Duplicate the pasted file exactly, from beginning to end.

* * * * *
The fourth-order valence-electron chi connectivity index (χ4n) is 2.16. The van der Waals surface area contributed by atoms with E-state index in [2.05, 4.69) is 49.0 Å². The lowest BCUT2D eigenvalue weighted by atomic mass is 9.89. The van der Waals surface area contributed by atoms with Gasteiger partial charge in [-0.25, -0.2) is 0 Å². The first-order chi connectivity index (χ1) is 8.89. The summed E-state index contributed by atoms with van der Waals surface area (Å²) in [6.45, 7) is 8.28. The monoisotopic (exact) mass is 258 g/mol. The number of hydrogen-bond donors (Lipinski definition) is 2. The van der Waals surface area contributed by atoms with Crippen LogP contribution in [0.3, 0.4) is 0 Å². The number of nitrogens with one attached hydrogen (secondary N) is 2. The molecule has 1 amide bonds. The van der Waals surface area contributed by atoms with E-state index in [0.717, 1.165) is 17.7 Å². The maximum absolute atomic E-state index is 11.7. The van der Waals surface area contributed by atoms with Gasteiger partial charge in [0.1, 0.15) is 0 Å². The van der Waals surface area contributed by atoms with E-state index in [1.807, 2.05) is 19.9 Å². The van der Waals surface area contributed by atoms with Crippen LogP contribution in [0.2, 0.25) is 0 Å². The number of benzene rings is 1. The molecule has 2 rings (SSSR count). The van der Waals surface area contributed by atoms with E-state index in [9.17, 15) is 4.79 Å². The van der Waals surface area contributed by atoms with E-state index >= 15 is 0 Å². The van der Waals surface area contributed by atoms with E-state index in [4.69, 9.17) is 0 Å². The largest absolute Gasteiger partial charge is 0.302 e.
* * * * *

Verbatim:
The fourth-order valence-electron chi connectivity index (χ4n) is 2.16. The van der Waals surface area contributed by atoms with E-state index in [2.05, 4.69) is 49.0 Å². The lowest BCUT2D eigenvalue weighted by atomic mass is 9.89. The van der Waals surface area contributed by atoms with Gasteiger partial charge in [-0.25, -0.2) is 0 Å². The first-order chi connectivity index (χ1) is 8.89. The summed E-state index contributed by atoms with van der Waals surface area (Å²) in [6.45, 7) is 8.28. The monoisotopic (exact) mass is 258 g/mol. The number of hydrogen-bond donors (Lipinski definition) is 2. The van der Waals surface area contributed by atoms with Crippen LogP contribution in [0.3, 0.4) is 0 Å². The number of nitrogens with one attached hydrogen (secondary N) is 2. The molecule has 1 amide bonds. The van der Waals surface area contributed by atoms with E-state index in [0.717, 1.165) is 17.7 Å². The maximum absolute atomic E-state index is 11.7. The van der Waals surface area contributed by atoms with Gasteiger partial charge in [0.1, 0.15) is 0 Å². The van der Waals surface area contributed by atoms with E-state index in [1.807, 2.05) is 19.9 Å². The van der Waals surface area contributed by atoms with Crippen LogP contribution in [0.2, 0.25) is 0 Å². The number of benzene rings is 1. The molecule has 2 rings (SSSR count). The van der Waals surface area contributed by atoms with E-state index in [9.17, 15) is 4.79 Å². The van der Waals surface area contributed by atoms with E-state index >= 15 is 0 Å². The van der Waals surface area contributed by atoms with E-state index in [4.69, 9.17) is 0 Å². The largest absolute Gasteiger partial charge is 0.302 e.